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Would you flush your toilet with Evian? You're probably laughing at the thought, but the fact is, most bottled water is no better than repackaged tap water.
Every time you waste water, you're wasting a lot more than you think. The processing that the water goes through uses huge amounts of electricity which contributes towards pollutants and use of fossil fuels.
Meanwhile, when you're wasteful with conventional items like food you're wasting thousands of litres of water. Every time we throw away food not only is that a waste of the packaging that it was in, but also the thousands of litres of water it took to get the item to your plate. This is no exaggeration - it takes a staggering 4650 litres of water to bring beef steak to our table.
Modern tap water's a triumph of engineering. The process it goes through from collection to final drinking is vast and complex. If you take cost out of the equation, flushing your toilet with tap water is almost as absurd as flushing it with the most pretentious bottled water. Yet we all do it. Wouldn't it be better if we used lower quality water that's previously been used in showers or to wash your hands with (known as grey water).
Water treatment has a financial and environmental cost because of all the chemicals that need to be used, and not every community has an inexhaustible supply of water. By using grey water systems you can cut down on the amount of processing required by making the most of the water that comes through your taps; saving money and looking after the environment.
Go Green With Grey Water
Grey water systems work in a number of different ways. Some take water from roof drains, filter it and store it for use in irrigation, washing your clothes and yes, flushing toilets. Toilets can be flushed with grey water from sinks and showers as well.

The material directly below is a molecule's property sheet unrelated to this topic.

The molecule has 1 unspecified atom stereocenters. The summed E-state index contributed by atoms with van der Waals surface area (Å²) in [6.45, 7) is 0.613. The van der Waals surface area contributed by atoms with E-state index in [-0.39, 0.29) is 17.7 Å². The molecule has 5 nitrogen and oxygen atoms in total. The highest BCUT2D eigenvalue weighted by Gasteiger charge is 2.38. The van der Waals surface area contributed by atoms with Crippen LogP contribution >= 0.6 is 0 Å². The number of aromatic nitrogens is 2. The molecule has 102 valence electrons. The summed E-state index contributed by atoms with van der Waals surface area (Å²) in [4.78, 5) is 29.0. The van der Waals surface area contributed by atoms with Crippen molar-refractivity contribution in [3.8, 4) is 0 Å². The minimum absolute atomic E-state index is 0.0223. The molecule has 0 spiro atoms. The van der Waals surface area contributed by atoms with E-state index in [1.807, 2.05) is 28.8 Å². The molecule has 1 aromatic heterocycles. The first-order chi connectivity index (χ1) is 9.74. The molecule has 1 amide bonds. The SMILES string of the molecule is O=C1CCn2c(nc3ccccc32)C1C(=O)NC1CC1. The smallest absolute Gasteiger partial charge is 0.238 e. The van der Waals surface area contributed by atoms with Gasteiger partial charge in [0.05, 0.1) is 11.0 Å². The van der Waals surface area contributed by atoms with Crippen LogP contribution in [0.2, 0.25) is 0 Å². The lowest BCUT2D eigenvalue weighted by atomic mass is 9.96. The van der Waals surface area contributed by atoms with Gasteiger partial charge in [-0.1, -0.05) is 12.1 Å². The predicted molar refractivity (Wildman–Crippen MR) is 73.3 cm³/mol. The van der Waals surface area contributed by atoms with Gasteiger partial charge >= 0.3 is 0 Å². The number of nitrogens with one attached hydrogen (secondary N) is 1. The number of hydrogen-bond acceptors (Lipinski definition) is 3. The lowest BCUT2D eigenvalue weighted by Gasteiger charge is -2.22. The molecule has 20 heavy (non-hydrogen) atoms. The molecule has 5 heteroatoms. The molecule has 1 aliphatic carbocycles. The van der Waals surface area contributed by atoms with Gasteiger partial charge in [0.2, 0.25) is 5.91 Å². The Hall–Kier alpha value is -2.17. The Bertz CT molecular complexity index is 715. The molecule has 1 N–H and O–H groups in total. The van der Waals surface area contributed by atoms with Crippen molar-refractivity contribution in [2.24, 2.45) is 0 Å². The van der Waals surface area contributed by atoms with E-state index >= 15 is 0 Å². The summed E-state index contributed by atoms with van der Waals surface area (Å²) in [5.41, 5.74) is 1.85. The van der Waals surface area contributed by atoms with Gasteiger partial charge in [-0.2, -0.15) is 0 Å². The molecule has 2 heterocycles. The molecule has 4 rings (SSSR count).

One oft-neglected advantage? A grey water system allows you to buy old fashioned powerful, high-flow toilets, guilt free. Impress your friends and neighbours with your highly functional, environmentally sound toilets. Whether you use your grey water system to maintain the landscaping, wash the floors or justify a less efficient (perhaps antique) toilet, you will need methods for collecting the water, filtering it, and transporting it to the appropriate fixtures and taps.
A grey water system requires an efficient pump, such as those manufactured by Lowara and Grundfos, to deliver the water to where it's needed. The cost of installing a grey water recycling system may vary a lot depending on how much water we want to recycle and how we want to use it.
A simple system which will allow us to use filtered grey water for the laundry or for the garden can cost us between $700-$2,000 plus $100-$200 for the materials. A branched drain system can cost between $1000-$3000 plus $200-$500 of materials. A pumped system could cost more or less the same besides being slightly more expensive on the materials, maybe an extra $200. The bigger the project becomes, the harder is to do it yourself, so you should include in your budget extra for labor cost.
Due to the amount of energy involved in water's treatment and transportation, wasting water is no smaller "sin" than wasting food or other solid trash. Start doing the research today, and you could have an energy efficient, water-conserving, toilet enhancing grey water system in place this summer.
James Finlayson works for London Pumps and enjoys writing about the environment when he's not travelling or reading about the latest trends in technology.
Photo Credit: World Bank Photo Collection